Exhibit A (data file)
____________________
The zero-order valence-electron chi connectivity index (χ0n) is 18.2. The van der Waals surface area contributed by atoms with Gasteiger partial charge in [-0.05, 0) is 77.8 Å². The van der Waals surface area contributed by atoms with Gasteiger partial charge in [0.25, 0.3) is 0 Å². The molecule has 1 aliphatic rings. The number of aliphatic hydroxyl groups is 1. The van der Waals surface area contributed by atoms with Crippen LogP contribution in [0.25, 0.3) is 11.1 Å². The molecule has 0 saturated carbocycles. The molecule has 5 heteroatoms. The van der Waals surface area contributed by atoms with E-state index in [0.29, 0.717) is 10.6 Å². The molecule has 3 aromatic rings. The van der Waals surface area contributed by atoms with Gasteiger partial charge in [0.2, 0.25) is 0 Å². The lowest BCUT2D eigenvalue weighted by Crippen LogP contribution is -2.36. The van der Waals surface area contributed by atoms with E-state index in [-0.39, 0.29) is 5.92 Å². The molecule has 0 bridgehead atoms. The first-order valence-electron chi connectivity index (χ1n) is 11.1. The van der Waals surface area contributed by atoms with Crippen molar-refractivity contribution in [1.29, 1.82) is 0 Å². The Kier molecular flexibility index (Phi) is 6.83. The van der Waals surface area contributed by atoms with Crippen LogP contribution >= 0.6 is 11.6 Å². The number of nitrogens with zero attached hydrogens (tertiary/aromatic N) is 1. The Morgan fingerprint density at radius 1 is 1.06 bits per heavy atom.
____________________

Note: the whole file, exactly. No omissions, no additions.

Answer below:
The zero-order valence-electron chi connectivity index (χ0n) is 18.2. The van der Waals surface area contributed by atoms with Gasteiger partial charge in [-0.05, 0) is 77.8 Å². The van der Waals surface area contributed by atoms with Gasteiger partial charge in [0.25, 0.3) is 0 Å². The molecule has 1 aliphatic rings. The number of aliphatic hydroxyl groups is 1. The van der Waals surface area contributed by atoms with Crippen LogP contribution in [0.25, 0.3) is 11.1 Å². The molecule has 0 saturated carbocycles. The molecule has 5 heteroatoms. The van der Waals surface area contributed by atoms with E-state index in [0.29, 0.717) is 10.6 Å². The molecule has 3 aromatic rings. The van der Waals surface area contributed by atoms with Gasteiger partial charge in [0.2, 0.25) is 0 Å². The lowest BCUT2D eigenvalue weighted by Crippen LogP contribution is -2.36. The van der Waals surface area contributed by atoms with E-state index in [-0.39, 0.29) is 5.92 Å². The molecule has 0 bridgehead atoms. The first-order valence-electron chi connectivity index (χ1n) is 11.1. The van der Waals surface area contributed by atoms with Crippen molar-refractivity contribution in [1.29, 1.82) is 0 Å². The Kier molecular flexibility index (Phi) is 6.83. The van der Waals surface area contributed by atoms with Crippen LogP contribution >= 0.6 is 11.6 Å². The number of nitrogens with zero attached hydrogens (tertiary/aromatic N) is 1. The Morgan fingerprint density at radius 1 is 1.06 bits per heavy atom.